Over the last 6 years I have shared triumphs and disaster with accompanying (hopefully) photographic evidence. My photography has improved significantly over the years with the help of online tutorials and online friends. My blog layout has changed several times and this desire to create a lovely home online kept pushing me to learn more about websites. Following tutorials blindly has made me understand some of the basics, which helped improve the appearance of things.

I've made wonderful friends and challenged myself repeatedly.  As the online world changed I took to different forms of social media, moving from Twitter and Facebook to Flickr and Instagram as I learnt about these different forms of connection and my technology caught up.


I started to design because someone saw a bag I made and asked for the pattern.


I didn't have one because I just made it up. I said I could give her the chart but nothing else. She was happy with that but it made me think about the possibility of other people actually being interested in what came out of my head. Very slowly since then I've added extra patterns to my shop on Ravelry.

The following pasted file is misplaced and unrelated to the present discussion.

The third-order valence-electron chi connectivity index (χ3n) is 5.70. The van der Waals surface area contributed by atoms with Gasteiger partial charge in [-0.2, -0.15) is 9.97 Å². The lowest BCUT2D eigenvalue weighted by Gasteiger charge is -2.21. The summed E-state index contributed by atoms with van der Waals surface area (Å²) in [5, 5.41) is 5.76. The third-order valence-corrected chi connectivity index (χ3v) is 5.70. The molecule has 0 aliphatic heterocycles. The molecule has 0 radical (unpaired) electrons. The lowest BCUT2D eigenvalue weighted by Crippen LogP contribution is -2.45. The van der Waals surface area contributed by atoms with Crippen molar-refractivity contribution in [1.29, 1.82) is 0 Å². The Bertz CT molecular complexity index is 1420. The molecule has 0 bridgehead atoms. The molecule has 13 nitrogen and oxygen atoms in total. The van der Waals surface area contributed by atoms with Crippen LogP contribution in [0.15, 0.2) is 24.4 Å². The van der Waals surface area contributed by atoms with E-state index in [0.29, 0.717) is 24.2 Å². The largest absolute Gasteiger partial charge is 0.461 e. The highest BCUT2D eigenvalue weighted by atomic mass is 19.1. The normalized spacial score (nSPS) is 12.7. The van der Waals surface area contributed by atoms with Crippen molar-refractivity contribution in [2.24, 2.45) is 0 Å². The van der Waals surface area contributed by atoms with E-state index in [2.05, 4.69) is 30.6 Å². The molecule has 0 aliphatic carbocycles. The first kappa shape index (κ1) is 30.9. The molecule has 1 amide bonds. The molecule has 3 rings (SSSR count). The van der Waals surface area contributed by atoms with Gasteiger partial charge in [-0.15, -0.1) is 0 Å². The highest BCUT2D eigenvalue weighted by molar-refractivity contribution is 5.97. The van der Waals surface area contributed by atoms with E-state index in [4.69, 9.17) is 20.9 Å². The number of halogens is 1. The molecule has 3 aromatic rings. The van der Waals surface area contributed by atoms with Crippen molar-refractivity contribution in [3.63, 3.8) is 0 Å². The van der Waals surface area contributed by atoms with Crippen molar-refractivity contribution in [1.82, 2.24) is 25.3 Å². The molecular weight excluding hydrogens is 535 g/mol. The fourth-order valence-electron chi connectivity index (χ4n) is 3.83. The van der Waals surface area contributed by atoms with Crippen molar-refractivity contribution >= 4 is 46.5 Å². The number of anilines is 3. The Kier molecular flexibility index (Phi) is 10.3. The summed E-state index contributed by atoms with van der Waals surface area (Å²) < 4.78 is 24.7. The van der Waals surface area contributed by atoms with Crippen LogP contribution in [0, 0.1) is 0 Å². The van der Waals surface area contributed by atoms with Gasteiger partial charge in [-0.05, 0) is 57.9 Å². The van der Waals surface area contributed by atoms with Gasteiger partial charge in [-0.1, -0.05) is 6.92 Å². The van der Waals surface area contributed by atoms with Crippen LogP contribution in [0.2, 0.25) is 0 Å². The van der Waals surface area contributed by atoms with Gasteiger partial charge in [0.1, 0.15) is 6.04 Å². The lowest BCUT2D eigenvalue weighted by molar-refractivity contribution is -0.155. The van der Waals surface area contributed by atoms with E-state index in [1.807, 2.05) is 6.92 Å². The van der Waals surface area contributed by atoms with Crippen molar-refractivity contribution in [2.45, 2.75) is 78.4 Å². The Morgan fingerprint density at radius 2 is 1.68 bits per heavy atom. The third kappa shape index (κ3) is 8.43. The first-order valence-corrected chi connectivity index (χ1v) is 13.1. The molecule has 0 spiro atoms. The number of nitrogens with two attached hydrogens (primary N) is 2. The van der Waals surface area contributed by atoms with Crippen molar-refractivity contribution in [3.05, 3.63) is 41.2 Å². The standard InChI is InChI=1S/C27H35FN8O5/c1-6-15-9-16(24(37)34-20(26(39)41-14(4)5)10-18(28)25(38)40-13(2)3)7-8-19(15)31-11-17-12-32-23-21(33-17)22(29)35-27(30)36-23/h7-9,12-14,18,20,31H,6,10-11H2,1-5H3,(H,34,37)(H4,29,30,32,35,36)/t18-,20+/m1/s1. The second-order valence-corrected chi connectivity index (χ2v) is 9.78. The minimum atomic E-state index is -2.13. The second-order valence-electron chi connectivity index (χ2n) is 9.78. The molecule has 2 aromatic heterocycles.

As time went by I started a Ravelry Group and then after a while I discovered sewing as I started to line my knitted, crocheted or felted bags.


As my love of sewing increased I managed to join a quilting class.


This is the only quilt I've managed to finish to date. As I got a more sick I found it a struggle to sit up at the sewing machine and in fact I struggled to even get out of bed. I discovered podcasts as something to listen to or watch on my laptop in bed. My blogging fell off as I found it hard to take photos. I discovered support spindling by watching the podcasts and my spinning career took off. Being able to spin laying back was a wondrous thing and I fell in love with it.